In 2003, Carly Heyman fell ill with some bizarre symptoms. She was depressed, gained 50 pounds, would sleep all day but would wake up with a start from horrible nightmares and suicidal thoughts.
Her parents took her to doctor after doctor, who would only treat the symptoms but couldn’t identify the cause of her illness.
After several years of this, a doctor finally diagnosed her with the rare genetic disorder Fragile X syndrome—all it took was a simple hormone patch to alleviate her symptoms.
Inspired by Carly’s story and others like it, her brother Jared Heyman founded CrowdMed, a crowdsourcing platform in which people with mysterious medical conditions can tap into the power of the Internet to help them find a likely diagnosis.
And while this provides people who are ill and frustrated with opinions other than those of their specialists, crowdsourced diagnoses are far from foolproof, or even professional.
Here’s how it works: A patient like Carly pays $50 to create an anonymous patient account in which she fills out a medical questionnaire about her symptoms and medical history. Then her information is posted on the web site, and “medical detectives” can proffer a diagnosis. After a number of days, the patient receives a report with the best suggestions.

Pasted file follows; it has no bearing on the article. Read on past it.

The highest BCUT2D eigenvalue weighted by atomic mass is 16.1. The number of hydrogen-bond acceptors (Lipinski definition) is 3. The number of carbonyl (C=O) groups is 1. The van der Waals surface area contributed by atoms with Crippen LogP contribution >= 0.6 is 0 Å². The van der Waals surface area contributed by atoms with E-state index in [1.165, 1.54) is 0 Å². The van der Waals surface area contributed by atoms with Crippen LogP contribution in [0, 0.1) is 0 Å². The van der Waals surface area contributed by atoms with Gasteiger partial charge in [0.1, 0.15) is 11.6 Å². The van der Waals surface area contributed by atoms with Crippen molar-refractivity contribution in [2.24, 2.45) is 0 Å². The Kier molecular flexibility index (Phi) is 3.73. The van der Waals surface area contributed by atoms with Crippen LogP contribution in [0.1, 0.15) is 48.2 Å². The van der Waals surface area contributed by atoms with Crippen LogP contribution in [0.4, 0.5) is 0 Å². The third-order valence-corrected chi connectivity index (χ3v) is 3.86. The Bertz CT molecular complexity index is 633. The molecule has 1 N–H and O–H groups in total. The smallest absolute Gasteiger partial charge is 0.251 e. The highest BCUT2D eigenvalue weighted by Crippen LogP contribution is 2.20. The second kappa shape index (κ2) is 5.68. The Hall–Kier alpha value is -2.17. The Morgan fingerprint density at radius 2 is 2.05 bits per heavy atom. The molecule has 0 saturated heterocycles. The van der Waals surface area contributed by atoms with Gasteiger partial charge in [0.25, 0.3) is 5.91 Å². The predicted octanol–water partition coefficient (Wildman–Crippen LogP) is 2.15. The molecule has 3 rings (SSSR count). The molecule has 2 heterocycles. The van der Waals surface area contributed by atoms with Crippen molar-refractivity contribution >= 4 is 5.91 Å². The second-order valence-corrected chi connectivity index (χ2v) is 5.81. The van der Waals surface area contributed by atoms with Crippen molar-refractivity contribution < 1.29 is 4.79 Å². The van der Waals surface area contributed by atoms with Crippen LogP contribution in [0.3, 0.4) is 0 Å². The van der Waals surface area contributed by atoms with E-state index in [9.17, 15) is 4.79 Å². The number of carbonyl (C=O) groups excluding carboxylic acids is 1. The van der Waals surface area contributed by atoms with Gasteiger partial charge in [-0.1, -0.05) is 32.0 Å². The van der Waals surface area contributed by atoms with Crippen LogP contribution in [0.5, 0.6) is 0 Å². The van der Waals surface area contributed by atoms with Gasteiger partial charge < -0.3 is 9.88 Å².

The “medical detectives” are physicians or people with no medical background who are interested in helping. These participants are ranked based on the number of diagnoses they get right (rather, the diagnosis that is most commonly suggested), as well as rankings from their peers on the site. People who get the diagnosis “right” share a cash reward.
On the one hand, a platform like CrowdMed makes sense—there are thousands of rare diseases, and it’s extremely difficult for one doctor (or even a team of doctors) to parse out which symptoms are caused by which obscure diseases in order to treat them.
On the other hand, asking for medical advice from a gaggle of uncredentialed Internet busybodies seems risky. And while founder Heyman tells Smithsonian, “Our patients understand that your suggestions do no constitute medical advice and only their doctor can provide a definitive diagnosis and treatment plan,” it’s easy to see how a patient might just forget that and show up to his doctor claiming to have found the definite answer to his medical maladies instead of merely a suggestion.